Material modifiers & fits: MMC, LMC & RFS modifiers & fit tolerances

February 23, 2016 Onat Ekinci

The use of material modifiers in GD&T may seem quite abstract for beginners. When should we use MMC (Maximum Material Condition), LMC (Least Material Condition) and RFS (Regardless of Feature Size)? What are the practical implications of these modifiers? This text emphasizes the relationship between material modifiers and fit conditions. Take note that this is just a conceptual introduction and that each application should be considered in its particular circumstances.

Fits

Fits between cylindrical features (holes and pins) define the proper assembly of many mechanisms. ISO standard [1]  defines three main kinds of fits:

Clearance fit: There is always a clearance between the hole and the pin. The lower limit of the hole is always bigger than the higher limit of the pin.

Transition fit: Fit that can provide a clearance or an interference after the assembly.

Interference fit: There is always an interference between the hole and the pin. The upper limit of the hole is always smaller than the lower limit of the pin.

Material Modifiers and Fits

  1. MMC: More Clearance, Looser Fit

Figure 1. Part with Maximum Material Modifier: As the designed fit is for a looser tolerance fit, the maximum material modifier becomes more appropriate.

Figure 1. Part with Maximum Material Modifier: As the designed fit is for a looser tolerance fit, the maximum material modifier becomes more appropriate.

Design Intent: Easier Assembly  (Implied: Less Location Accuracy)

Worst Case Condition for Assembly: Maximum material condition

The design intent of the maximum material modifier being easy and guaranteed assembly, we don’t care if the mating pin wiggles around a bit after assembly. So we encourage the hole to be larger, putting a maximum material limit.

As the hole gets larger in size (hence moving from maximum material condition toward least material condition), it provides a looser fit with the mating pin. The clearance gained can be used as a bonus tolerance for position tolerance.

  1.  LMC: Less Clearance, Tighter Fit

Figure 2. Part with Least Material Modifier: As the designed fit gets tighter (Pin tolerance decreased with respect to the one in Figure 1), the least material modifier becomes more appropriate.

Figure 2. Part with Least Material Modifier: As the designed fit gets tighter (Pin tolerance decreased with respect to the one in Figure 1), the least material modifier becomes more appropriate.

Design Intent: More Location Accuracy (Implied: Less Easy Assembly)

Worst Case Condition for Location Accuracy: Least material condition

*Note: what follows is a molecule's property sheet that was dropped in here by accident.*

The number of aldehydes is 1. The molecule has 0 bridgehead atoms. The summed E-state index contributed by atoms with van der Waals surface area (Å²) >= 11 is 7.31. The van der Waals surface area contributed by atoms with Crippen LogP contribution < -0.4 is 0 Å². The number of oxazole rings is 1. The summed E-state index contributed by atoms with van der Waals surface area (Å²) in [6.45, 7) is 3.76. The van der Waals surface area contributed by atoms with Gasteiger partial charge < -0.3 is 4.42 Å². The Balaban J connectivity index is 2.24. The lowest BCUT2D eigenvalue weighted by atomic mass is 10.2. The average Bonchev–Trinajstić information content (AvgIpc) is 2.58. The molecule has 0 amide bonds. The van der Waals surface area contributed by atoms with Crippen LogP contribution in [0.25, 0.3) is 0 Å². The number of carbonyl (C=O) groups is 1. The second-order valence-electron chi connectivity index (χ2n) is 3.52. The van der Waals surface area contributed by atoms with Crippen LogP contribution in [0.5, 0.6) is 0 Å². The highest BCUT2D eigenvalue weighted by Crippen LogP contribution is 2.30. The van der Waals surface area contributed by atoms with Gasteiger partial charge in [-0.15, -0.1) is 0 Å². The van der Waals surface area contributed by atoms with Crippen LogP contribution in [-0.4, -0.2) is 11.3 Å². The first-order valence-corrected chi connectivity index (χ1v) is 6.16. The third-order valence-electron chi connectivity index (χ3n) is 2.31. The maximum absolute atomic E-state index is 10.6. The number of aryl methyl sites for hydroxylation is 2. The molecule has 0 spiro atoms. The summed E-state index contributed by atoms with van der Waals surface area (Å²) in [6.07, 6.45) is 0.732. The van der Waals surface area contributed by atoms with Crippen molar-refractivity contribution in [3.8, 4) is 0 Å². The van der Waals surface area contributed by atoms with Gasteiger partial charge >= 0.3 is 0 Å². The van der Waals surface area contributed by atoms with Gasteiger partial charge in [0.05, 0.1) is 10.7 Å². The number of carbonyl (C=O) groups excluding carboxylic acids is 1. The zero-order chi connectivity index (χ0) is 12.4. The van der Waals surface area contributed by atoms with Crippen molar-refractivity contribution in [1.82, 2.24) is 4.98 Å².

The design intent of the least material modifier being more location accuracy, we don’t want the mating pin to wiggle around so much after assembly. So we encourage the hole to be smaller, putting a least material condition.

As the hole gets smaller in size, it provides a tighter fit with the mating pin. The tightness gained can be used as a bonus tolerance for position tolerance.

The use of LMC can pose some risk in the assembly, as it is difficult to design and manufacture the correct tightness limit for the assembly (as opposed to looseness limit in the MMC case). If the hole gets too small, we can end up getting an unwanted interference fit.

  1. RFS: No Clearance, Interference Fit

Figure 3. Part with Regardless of Feature Size Condition: As the location accuracy is of the utmost importance, there is no relationship between the hole size and the position tolerance (Pin tolerance indicates a press fit and no clearance).

Figure 3. Part with Regardless of Feature Size Condition: As the location accuracy is of the utmost importance, there is no relationship between the hole size and the position tolerance (Pin tolerance indicates a press fit and no clearance).

Design Intent: High and Robust Location Accuracy

The design intent of the Regardless of Feature Size condition is the location accuracy. Once the pin is press fit into the hole, the position of the pin is determined and it cannot wiggle at all.

The size of the hole has no relationship with the location of the hole. If the hole size gets larger or smaller, there is no bonus added to position tolerance.

Summary

Hence, we could summarize the relationship between hole size and relative bonus tolerance as follows:

  •   MMC: As the hole gets larger, bonus tolerance increases,
  •   LMC: As the hole gets smaller, bonus tolerance increases.
  •   RFS: There is no relationship between the hole size and the bonus tolerance.

References

ASME Y 14.5-2009 , Dimensioning and Tolerancing. New York: American Society of Mechanical Engineers.

ISO 286-1:2010, Geometrical product specifications (GPS) — ISO code system for tolerances on linear sizes — Part 1: Basis of tolerances, deviations and fits, http://www.iso.org/iso/catalogue_detail.htm?csnumber=45975

Previous Article
Jig, tool building and assembly using BuildIT Metrology
Jig, tool building and assembly using BuildIT Metrology

Metrology assisted assembly, as well as jig and tool building, are used extensively in the aerospace and au...

Next Article
Datum Reference Frame (DRF) in GD&T: an explanation with figures
Datum Reference Frame (DRF) in GD&T: an explanation with figures

A datum reference frame is a coordinate system against which the geometric dimensions and tolerances of a p...

×

Try FARO BuildIT Metrology Today!

First Name
Last Name
Company
Country
State or Province
Zip or Postal Code
Primary Goal
GLOBAL_Opt-In
Access your FREE 7-Day Trial
Error - something went wrong!